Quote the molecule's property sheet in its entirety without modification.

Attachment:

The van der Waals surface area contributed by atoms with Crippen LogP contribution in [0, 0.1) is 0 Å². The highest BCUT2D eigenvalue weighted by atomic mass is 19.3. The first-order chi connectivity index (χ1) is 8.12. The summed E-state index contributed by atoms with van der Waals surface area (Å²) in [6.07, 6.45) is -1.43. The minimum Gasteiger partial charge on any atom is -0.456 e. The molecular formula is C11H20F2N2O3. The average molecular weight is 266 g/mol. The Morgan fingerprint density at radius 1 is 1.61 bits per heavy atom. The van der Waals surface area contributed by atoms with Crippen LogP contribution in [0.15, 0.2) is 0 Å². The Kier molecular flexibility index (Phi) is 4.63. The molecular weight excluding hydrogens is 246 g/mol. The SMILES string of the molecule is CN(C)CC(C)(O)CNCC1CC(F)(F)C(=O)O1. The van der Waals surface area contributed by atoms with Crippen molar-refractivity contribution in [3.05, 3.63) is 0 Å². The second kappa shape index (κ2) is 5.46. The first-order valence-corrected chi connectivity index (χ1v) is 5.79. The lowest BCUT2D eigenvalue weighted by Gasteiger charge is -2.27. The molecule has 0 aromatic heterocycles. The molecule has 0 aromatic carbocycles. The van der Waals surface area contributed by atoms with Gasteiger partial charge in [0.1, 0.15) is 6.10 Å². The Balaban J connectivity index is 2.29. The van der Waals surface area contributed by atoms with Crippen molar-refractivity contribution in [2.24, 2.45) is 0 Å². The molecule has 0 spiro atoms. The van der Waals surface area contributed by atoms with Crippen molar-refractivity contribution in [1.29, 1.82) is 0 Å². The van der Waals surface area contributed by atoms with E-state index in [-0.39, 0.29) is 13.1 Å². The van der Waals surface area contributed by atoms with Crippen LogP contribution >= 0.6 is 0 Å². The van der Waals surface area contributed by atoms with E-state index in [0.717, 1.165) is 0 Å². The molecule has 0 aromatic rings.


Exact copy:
The van der Waals surface area contributed by atoms with Crippen LogP contribution in [0, 0.1) is 0 Å². The highest BCUT2D eigenvalue weighted by atomic mass is 19.3. The first-order chi connectivity index (χ1) is 8.12. The summed E-state index contributed by atoms with van der Waals surface area (Å²) in [6.07, 6.45) is -1.43. The minimum Gasteiger partial charge on any atom is -0.456 e. The molecular formula is C11H20F2N2O3. The average molecular weight is 266 g/mol. The Morgan fingerprint density at radius 1 is 1.61 bits per heavy atom. The van der Waals surface area contributed by atoms with Crippen LogP contribution in [0.15, 0.2) is 0 Å². The Kier molecular flexibility index (Phi) is 4.63. The molecular weight excluding hydrogens is 246 g/mol. The SMILES string of the molecule is CN(C)CC(C)(O)CNCC1CC(F)(F)C(=O)O1. The van der Waals surface area contributed by atoms with Crippen molar-refractivity contribution in [3.05, 3.63) is 0 Å². The second kappa shape index (κ2) is 5.46. The first-order valence-corrected chi connectivity index (χ1v) is 5.79. The lowest BCUT2D eigenvalue weighted by Gasteiger charge is -2.27. The molecule has 0 aromatic heterocycles. The molecule has 0 aromatic carbocycles. The van der Waals surface area contributed by atoms with Gasteiger partial charge in [0.1, 0.15) is 6.10 Å². The Balaban J connectivity index is 2.29. The van der Waals surface area contributed by atoms with Crippen molar-refractivity contribution in [2.24, 2.45) is 0 Å². The molecule has 0 spiro atoms. The van der Waals surface area contributed by atoms with Crippen molar-refractivity contribution in [1.29, 1.82) is 0 Å². The van der Waals surface area contributed by atoms with E-state index in [-0.39, 0.29) is 13.1 Å². The van der Waals surface area contributed by atoms with Crippen LogP contribution >= 0.6 is 0 Å². The van der Waals surface area contributed by atoms with E-state index in [0.717, 1.165) is 0 Å². The molecule has 0 aromatic rings.